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Held hostage: Defending your business against ransomware attacks

By Jason Johnson

With the rise of cyberattacks, you can never be too careful or prepared when it comes to protecting your digital information. Whether you own one store or several, you need to be cautious—anyone can fall victim.

Picture this: you arrive at work, check your e-mail—and suddenly your computer’s files are infected with an encryption requiring a secret code to unlock. A ransom note scrolls across your screen with a demand: “Pay the price or all your files are gone.” What would you do?

What is ransomware?

Ransomware is a type of virus that can attach itself to a harmless-looking e-mail or website, often from a seemingly legitimate company. Once opened or otherwise activated, the virus infects all the computer’s files with a strong encryption that can only be removed with a specific code. Then, a ransom note appears on the user’s screen, typically demanding a certain amount of money, with no guarantee the hackers will actually provide the promised code in return. Even if they do, there is no way of knowing the code will actually unlock or release the affected files.

Keeping your files safe

Your digital security should be a top priority, alongside your physical and procedural plans. You can never be too safe when responding to/defending against ransomware hacking attempts and attacks. Keeping the following tips in mind can help you protect your business.

1. Only use secured wireless providers to gain Internet access, and encrypt your router to protect your connection.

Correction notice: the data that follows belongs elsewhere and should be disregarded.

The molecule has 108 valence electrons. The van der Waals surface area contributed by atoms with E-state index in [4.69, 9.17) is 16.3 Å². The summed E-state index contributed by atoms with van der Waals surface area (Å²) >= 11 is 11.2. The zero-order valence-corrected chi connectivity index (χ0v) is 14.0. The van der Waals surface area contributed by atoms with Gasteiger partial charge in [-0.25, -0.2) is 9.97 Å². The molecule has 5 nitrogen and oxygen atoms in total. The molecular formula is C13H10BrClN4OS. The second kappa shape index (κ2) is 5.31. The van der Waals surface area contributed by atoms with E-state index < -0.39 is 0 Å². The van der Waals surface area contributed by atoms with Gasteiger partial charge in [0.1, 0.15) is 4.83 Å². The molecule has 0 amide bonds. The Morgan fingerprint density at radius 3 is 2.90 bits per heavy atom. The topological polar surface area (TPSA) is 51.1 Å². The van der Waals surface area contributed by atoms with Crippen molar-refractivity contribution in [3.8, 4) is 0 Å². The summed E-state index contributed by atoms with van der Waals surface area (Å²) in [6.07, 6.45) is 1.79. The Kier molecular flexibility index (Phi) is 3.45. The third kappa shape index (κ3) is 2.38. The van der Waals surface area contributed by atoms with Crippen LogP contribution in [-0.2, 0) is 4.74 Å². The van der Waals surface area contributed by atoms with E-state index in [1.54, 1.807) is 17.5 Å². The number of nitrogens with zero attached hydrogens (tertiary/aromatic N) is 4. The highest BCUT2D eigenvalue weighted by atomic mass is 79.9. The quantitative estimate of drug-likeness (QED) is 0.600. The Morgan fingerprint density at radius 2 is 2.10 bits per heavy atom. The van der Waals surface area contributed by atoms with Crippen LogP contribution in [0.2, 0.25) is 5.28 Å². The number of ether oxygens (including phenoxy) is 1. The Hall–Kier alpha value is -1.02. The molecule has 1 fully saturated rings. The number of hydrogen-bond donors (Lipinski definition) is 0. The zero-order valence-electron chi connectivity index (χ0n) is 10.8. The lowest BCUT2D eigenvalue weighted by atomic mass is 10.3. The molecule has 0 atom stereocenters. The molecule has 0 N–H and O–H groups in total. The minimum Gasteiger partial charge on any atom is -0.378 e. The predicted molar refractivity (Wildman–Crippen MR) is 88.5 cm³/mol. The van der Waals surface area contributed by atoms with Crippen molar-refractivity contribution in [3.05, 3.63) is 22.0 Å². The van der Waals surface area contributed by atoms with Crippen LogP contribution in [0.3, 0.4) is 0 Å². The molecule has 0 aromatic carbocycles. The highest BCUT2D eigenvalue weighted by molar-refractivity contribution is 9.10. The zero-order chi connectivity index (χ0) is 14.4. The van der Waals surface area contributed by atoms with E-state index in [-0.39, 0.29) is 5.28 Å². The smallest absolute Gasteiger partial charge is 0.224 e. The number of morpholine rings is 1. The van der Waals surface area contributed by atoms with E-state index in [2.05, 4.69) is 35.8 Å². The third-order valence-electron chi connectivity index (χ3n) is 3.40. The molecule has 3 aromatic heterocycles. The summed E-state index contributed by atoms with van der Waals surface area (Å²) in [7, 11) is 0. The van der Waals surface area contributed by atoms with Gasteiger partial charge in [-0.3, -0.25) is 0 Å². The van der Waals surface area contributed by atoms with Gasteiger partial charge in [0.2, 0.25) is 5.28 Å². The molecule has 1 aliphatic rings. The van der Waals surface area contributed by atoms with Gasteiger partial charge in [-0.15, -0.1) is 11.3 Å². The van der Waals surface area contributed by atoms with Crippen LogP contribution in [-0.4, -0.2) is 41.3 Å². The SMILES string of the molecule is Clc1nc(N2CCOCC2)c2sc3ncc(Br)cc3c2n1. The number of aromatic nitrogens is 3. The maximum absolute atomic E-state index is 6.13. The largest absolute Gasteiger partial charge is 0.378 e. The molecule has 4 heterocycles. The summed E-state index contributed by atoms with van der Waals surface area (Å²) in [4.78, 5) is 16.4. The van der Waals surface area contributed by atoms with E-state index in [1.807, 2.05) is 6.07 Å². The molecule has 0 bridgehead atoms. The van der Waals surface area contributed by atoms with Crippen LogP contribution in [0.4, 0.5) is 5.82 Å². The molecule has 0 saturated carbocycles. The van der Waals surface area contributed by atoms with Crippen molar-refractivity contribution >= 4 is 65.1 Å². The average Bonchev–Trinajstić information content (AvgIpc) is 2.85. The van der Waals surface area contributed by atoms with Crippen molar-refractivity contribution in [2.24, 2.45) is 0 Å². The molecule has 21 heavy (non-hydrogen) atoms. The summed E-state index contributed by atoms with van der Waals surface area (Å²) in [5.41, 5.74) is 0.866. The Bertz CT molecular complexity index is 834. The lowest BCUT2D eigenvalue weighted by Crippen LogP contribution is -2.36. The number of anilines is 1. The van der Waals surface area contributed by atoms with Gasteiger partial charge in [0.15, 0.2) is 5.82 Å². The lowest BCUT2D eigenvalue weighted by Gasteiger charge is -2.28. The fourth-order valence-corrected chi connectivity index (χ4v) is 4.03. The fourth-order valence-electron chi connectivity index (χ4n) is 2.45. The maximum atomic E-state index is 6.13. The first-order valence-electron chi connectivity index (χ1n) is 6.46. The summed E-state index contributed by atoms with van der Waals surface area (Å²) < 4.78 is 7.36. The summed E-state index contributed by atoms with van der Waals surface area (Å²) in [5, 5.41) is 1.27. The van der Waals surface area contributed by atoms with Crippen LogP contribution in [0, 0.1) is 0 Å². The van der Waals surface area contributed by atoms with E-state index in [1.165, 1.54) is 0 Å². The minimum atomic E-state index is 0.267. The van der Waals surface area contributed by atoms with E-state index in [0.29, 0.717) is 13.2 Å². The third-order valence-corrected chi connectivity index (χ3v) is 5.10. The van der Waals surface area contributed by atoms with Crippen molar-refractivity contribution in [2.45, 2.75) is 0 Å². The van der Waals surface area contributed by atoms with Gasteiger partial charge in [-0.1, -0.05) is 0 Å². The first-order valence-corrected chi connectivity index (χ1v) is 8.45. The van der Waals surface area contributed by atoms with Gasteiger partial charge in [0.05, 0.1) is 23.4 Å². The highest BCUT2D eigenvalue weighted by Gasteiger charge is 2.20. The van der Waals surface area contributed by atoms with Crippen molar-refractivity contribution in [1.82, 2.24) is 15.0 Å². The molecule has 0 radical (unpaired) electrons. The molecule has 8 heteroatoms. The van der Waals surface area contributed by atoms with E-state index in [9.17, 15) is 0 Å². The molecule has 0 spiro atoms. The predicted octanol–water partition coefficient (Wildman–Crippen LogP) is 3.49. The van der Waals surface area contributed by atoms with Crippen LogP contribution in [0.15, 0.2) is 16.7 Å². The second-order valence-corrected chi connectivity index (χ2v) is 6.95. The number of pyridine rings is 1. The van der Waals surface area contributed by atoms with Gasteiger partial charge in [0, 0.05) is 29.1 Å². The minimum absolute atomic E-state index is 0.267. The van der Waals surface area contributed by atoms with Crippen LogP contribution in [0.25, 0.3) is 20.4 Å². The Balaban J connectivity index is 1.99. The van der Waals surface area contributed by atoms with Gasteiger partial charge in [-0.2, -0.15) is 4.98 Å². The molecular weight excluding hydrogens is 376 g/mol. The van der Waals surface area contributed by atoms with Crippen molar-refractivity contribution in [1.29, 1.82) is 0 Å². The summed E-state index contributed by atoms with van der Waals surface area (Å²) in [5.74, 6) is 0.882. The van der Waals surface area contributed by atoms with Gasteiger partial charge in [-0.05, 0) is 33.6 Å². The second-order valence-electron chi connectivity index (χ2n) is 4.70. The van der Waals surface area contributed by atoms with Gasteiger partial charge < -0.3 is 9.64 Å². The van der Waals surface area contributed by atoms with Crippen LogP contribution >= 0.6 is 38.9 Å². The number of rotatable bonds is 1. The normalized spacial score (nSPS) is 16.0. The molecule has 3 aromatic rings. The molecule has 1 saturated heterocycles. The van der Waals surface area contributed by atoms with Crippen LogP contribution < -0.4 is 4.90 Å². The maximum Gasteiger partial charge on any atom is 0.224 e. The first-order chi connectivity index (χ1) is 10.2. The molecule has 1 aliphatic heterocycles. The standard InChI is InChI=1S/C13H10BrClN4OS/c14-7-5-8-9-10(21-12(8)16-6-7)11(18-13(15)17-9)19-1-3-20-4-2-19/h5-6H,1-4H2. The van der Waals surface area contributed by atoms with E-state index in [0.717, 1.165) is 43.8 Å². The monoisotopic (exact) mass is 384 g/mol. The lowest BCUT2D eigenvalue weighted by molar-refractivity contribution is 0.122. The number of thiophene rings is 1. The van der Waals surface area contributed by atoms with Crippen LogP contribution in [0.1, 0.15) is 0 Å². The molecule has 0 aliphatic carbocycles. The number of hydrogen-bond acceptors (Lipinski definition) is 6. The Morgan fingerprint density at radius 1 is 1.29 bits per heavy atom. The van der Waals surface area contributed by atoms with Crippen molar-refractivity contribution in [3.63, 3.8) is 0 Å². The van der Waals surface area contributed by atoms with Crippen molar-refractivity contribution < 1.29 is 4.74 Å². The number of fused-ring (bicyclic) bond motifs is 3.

Contact your system administrator to confirm your system’s security, and limit your encrypted Wi-Fi connection to necessary employees only. If you allow wireless access to your customers, make sure it is via a ‘guest network’ with different login credentials.

2. Frequently check computers with anti-malware, anti-spyware, and antivirus software.

Perform frequent scans on your systems to ensure no hacking attempts have been made. Also run regular software updates, as many software vendors publish security improvements frequently. Many applications can be configured to update automatically when security patches are available that address new threats.

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3. If you are on a website that seems suspicious, leave it immediately.

It is important to limit employee access to and customer visibility of sensitive information and networks related to your store.
It is important to limit employee access to and customer visibility of sensitive information and networks related to your store.

Never enter sensitive information, such as account details or passwords, into questionable websites. If you think a website is suspicious, check with your IT provider to confirm its legitimacy before continuing to access it.

4. Run ad-blocking applications on corporate machines.

Popups and free downloads are frequent offenders when it comes to carrying viruses. Configure your Internet browser settings to disable popups so you don’t accidentally click on one.

5. Limit employee access to data and information and restrict authority to install software.